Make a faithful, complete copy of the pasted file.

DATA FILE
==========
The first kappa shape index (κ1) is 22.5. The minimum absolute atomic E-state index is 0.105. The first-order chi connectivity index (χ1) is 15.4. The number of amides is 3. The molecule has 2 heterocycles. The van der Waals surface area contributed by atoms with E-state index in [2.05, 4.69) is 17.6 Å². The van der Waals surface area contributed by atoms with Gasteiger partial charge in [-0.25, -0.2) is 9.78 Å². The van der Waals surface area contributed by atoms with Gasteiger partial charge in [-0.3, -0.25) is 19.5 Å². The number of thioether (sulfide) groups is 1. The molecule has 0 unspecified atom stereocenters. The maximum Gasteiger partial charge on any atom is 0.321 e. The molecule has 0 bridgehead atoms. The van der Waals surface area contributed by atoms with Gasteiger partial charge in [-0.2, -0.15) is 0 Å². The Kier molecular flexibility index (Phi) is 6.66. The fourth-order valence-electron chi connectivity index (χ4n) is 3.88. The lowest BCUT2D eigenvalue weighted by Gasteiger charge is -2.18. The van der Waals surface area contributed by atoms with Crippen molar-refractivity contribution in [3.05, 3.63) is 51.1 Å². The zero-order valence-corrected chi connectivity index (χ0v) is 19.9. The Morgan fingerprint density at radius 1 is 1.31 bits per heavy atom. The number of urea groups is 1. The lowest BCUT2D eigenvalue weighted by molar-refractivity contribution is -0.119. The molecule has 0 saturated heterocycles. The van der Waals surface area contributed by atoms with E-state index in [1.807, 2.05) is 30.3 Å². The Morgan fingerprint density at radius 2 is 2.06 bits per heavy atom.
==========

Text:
The first kappa shape index (κ1) is 22.5. The minimum absolute atomic E-state index is 0.105. The first-order chi connectivity index (χ1) is 15.4. The number of amides is 3. The molecule has 2 heterocycles. The van der Waals surface area contributed by atoms with E-state index in [2.05, 4.69) is 17.6 Å². The van der Waals surface area contributed by atoms with Gasteiger partial charge in [-0.25, -0.2) is 9.78 Å². The van der Waals surface area contributed by atoms with Gasteiger partial charge in [-0.3, -0.25) is 19.5 Å². The number of thioether (sulfide) groups is 1. The molecule has 0 unspecified atom stereocenters. The maximum Gasteiger partial charge on any atom is 0.321 e. The molecule has 0 bridgehead atoms. The van der Waals surface area contributed by atoms with Gasteiger partial charge in [-0.2, -0.15) is 0 Å². The Kier molecular flexibility index (Phi) is 6.66. The fourth-order valence-electron chi connectivity index (χ4n) is 3.88. The lowest BCUT2D eigenvalue weighted by Gasteiger charge is -2.18. The van der Waals surface area contributed by atoms with Crippen molar-refractivity contribution in [3.05, 3.63) is 51.1 Å². The zero-order valence-corrected chi connectivity index (χ0v) is 19.9. The Morgan fingerprint density at radius 1 is 1.31 bits per heavy atom. The number of urea groups is 1. The lowest BCUT2D eigenvalue weighted by molar-refractivity contribution is -0.119. The molecule has 0 saturated heterocycles. The van der Waals surface area contributed by atoms with E-state index in [1.807, 2.05) is 30.3 Å². The Morgan fingerprint density at radius 2 is 2.06 bits per heavy atom.